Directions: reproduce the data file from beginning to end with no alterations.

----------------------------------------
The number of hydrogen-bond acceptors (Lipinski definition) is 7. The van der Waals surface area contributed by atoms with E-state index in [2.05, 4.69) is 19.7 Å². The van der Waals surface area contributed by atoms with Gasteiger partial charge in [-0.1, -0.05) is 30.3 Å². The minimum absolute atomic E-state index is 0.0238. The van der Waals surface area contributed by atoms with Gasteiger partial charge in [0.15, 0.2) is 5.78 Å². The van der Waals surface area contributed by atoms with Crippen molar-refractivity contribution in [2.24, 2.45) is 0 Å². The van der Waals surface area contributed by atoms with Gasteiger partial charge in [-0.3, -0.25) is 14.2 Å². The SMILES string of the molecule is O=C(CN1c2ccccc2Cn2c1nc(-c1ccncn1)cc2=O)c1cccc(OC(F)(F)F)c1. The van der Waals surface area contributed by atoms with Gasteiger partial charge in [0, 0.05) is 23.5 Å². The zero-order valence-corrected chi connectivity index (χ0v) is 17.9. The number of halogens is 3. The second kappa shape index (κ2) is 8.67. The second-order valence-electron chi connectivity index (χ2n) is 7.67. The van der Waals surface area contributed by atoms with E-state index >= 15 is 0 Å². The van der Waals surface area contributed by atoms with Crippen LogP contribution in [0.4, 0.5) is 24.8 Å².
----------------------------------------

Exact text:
The number of hydrogen-bond acceptors (Lipinski definition) is 7. The van der Waals surface area contributed by atoms with E-state index in [2.05, 4.69) is 19.7 Å². The van der Waals surface area contributed by atoms with Gasteiger partial charge in [-0.1, -0.05) is 30.3 Å². The minimum absolute atomic E-state index is 0.0238. The van der Waals surface area contributed by atoms with Gasteiger partial charge in [0.15, 0.2) is 5.78 Å². The van der Waals surface area contributed by atoms with Crippen molar-refractivity contribution in [2.24, 2.45) is 0 Å². The van der Waals surface area contributed by atoms with Gasteiger partial charge in [-0.3, -0.25) is 14.2 Å². The SMILES string of the molecule is O=C(CN1c2ccccc2Cn2c1nc(-c1ccncn1)cc2=O)c1cccc(OC(F)(F)F)c1. The van der Waals surface area contributed by atoms with Gasteiger partial charge in [0, 0.05) is 23.5 Å². The zero-order valence-corrected chi connectivity index (χ0v) is 17.9. The number of halogens is 3. The second kappa shape index (κ2) is 8.67. The second-order valence-electron chi connectivity index (χ2n) is 7.67. The van der Waals surface area contributed by atoms with E-state index >= 15 is 0 Å². The van der Waals surface area contributed by atoms with Crippen LogP contribution in [0.4, 0.5) is 24.8 Å².